Friends of the Forensic Science Club, this week we present the paper “Non-intimate Relationships and Psychopathic Interpersonal and Affective Deficits as Risk Factors for Criminal Career: a Comparison Between Sex Offenders and Other Offenders”, by Ferretti, F.; Pozza, A.; Carabellese, F.; Schimmenti, A.; Santoro, G.; Mandarelli, G.; Gualtieri, G.; Carabellese, F.; Catanesi, R. and Coluccia, A. (2021), in which authors carry out a study to know how the non-intimate relationships and psychopathic interpersonal an affective deficits can work as risk factors that affect the criminal career of sexual offenders, comparing them to other offenders.
Since the beginning of Criminology, the criminals’ personal history, the development pattern of their careers and the risk factors that lead them to these destinations have always been considered a topic of great interest.
For example, the relationship between the traumatic experiences of victims of sexual abuse and the emergence of dysfunctional sexual behaviors was investigated by numerous experts, leading to the conclusion that other underlying causes of sexual crimes should be sought, because the victim/aggressor paradigm is too reductionist.
Attention has also been paid to psychiatric disorders, which play an important role; in the case of sex offenders especially schizophrenia, bipolar disorder, and mood and personality disorders.
On the other hand, psychopathy appears, whose relevance in criminal behavior and violent behavior is widely recognized in the literature. It is generally assessed using the Revised Psychopathy Checklist (PCL-R), which covers the factors of interpersonal and affective deficits and antisocial behavior.
The association of psychopathy with sexual crimes is not new. In a study mentioned in the article, it was found that the presence of psychopathy in sexual offenders constitutes a predictive factor of criminal recidivism in this but also other types of crimes.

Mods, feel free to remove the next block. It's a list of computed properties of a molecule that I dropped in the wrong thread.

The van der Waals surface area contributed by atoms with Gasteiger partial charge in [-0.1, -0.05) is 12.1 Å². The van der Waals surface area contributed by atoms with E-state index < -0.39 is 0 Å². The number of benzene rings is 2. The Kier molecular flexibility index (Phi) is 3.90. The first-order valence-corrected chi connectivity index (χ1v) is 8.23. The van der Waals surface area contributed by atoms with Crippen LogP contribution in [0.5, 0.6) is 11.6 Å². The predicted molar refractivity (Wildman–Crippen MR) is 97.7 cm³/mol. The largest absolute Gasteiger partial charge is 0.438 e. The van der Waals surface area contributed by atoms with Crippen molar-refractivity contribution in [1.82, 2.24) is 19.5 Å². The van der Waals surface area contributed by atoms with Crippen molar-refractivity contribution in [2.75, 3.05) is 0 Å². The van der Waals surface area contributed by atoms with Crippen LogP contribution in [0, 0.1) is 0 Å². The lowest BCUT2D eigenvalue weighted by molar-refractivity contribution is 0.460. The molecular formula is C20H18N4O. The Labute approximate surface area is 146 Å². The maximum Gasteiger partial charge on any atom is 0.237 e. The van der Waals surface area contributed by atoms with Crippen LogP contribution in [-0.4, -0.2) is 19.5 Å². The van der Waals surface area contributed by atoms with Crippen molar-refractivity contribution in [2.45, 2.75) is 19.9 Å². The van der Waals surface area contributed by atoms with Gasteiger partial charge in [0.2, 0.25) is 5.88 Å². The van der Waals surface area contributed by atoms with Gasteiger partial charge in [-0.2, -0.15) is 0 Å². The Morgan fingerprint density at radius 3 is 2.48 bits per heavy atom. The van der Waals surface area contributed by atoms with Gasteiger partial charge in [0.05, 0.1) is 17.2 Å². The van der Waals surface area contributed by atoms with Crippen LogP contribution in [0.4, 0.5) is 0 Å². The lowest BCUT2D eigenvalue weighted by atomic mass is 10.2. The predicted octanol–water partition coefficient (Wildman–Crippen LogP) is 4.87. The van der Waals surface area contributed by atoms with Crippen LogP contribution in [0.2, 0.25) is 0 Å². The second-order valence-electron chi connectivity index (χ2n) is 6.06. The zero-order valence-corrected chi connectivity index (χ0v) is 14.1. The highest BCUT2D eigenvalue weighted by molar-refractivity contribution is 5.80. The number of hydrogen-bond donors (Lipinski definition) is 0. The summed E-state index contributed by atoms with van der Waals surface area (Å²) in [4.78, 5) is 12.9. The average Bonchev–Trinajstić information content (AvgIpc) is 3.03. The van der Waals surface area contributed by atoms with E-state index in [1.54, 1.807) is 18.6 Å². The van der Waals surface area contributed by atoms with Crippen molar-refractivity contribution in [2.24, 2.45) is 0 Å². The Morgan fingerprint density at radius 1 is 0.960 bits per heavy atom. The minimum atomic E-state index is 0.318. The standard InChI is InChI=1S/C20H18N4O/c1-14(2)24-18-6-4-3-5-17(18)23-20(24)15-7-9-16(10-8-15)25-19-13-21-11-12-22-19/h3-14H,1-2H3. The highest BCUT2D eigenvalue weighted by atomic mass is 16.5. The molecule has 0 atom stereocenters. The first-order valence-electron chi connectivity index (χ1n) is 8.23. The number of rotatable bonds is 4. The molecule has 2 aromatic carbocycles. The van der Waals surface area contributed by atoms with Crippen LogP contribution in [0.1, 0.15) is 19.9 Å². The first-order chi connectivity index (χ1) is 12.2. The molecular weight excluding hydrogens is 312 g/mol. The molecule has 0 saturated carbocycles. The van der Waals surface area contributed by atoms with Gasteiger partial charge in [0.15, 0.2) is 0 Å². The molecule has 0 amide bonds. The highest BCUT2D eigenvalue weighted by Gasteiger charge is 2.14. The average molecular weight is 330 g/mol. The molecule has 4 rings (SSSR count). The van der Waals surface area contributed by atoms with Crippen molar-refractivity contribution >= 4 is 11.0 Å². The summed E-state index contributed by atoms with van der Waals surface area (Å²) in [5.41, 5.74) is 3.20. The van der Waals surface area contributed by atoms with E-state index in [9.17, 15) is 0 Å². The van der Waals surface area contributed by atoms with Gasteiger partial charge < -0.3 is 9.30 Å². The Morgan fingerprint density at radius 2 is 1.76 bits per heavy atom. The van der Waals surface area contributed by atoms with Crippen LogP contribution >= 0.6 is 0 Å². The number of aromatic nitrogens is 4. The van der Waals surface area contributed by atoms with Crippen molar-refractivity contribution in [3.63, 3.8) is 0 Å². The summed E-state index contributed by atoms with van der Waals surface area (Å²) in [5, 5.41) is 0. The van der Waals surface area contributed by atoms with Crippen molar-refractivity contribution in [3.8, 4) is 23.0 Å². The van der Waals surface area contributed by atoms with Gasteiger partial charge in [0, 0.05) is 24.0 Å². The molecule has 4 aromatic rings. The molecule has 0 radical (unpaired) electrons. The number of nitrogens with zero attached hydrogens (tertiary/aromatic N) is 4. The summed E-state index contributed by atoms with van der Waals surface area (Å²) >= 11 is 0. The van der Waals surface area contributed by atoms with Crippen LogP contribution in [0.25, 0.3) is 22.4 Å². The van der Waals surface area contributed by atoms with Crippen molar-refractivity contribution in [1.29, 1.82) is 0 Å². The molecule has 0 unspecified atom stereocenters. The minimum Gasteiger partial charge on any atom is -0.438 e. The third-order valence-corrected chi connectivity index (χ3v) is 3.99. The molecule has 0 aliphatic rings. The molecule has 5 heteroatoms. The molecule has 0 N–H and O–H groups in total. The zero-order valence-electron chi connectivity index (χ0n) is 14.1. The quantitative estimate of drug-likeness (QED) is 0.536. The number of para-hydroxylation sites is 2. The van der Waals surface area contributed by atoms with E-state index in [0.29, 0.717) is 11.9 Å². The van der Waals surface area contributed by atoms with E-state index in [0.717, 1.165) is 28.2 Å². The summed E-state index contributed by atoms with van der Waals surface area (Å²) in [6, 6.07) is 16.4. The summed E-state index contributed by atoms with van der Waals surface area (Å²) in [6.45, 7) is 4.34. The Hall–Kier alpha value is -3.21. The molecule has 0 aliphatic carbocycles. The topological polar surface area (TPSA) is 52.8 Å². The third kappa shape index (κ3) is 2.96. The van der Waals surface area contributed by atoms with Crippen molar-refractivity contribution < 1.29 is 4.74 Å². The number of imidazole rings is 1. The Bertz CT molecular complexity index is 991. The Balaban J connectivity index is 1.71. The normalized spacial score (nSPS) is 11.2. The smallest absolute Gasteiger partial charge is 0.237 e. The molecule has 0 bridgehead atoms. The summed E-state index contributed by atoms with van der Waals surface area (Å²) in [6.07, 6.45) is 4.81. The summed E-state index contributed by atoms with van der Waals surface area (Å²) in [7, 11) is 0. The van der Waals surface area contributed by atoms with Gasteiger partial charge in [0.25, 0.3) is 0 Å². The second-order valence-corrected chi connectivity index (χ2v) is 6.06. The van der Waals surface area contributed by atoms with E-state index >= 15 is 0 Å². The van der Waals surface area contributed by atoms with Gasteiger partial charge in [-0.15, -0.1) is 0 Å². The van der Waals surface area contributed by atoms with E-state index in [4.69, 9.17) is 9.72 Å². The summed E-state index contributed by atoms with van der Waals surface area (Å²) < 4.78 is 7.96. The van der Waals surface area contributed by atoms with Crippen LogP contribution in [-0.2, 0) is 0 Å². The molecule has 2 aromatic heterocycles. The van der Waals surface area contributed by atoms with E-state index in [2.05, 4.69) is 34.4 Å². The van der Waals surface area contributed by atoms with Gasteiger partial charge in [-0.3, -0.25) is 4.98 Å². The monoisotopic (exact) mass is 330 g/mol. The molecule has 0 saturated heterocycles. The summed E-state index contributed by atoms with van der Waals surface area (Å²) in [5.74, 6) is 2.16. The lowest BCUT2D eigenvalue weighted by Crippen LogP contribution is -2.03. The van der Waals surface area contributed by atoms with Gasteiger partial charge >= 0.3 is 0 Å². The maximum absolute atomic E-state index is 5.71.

Other studies have shown that the relational failures of caregivers and attachment figures, can lead the child to experience difficulties in their interpersonal self-regulation. These difficulties can constitute a risk for adults by promoting aggressive behaviors, difficulties in emotional regulation and sexual problems, as can be found in many cases of psychopathy, sadism and paraphilias.
As we can see, there is such a variety of ideas that it is difficult to accurately identify the risk factors that can affect the dysfunctional sexual behavior of sex offenders.
The objective of this study was to explore the relevance of life events in the criminal outcome, comparing sexual offenders with other types of offenders. Experiences related to violence problems, antisocial behaviors, personal relationship problems, substance use, traumatic experiences and parenting styles were studied.
A total of 88 sex offenders and 102 people serving sentences for other types of crimes participated.
Among sex offenders, most of the inmates (76%) served time for child abuse.
In the category of other offenders, were convicts serving time for murder, assault, crimes against property and against the state, but not sexual crimes.
A set of items from the HCR-20 V3 scale was used to evaluate risk factors.
Non-sexual offenders were found to be more likely to have a history of violence and antisocial behavior problems in adolescence and adulthood, along with substance abuse problems. Only one risk factor, the absence of problems in non-intimate relationships, differentiates the criminal career of non-sexual offenders and sexual offenders.
These non-intimate relationships are defined as bonds with family members, friends, or acquaintances, which do not involve any type of sexual dimension. Social isolation, emotional distance, instability, conflict, manipulation of others, inappropriate sexualization, and violence in non-intimate relationships are indicators to consider.
Compared with the group of non-sexual offenders, sexual offenders showed higher levels of interpersonal and affective psychopathic deficits, and lower levels of antisocial behaviors.
With this study the importance of poor non-intimate relationships in predicting the criminal career of sex offenders is confirmed. Above all, inappropriate sexualization, violence and the escalation of problems are important in this context.
Authors consider that treatment programs for sex offenders should be aimed at preventing recidivism, and therefore should address these deficits in non-intimate relationships, and target psychopathic traits, specifically interpersonal and affective traits. For example, through cognitive behavioral therapy, which has been shown to be an effective treatment for psychopathic traits.
If you want to know more about the criminal mind, criminal profiling, and forensic science, don’t miss our Certificate in Criminal Profiling, a 100% online program certified by Heritage University (USA), with special grants for the Forensic Science Club readers.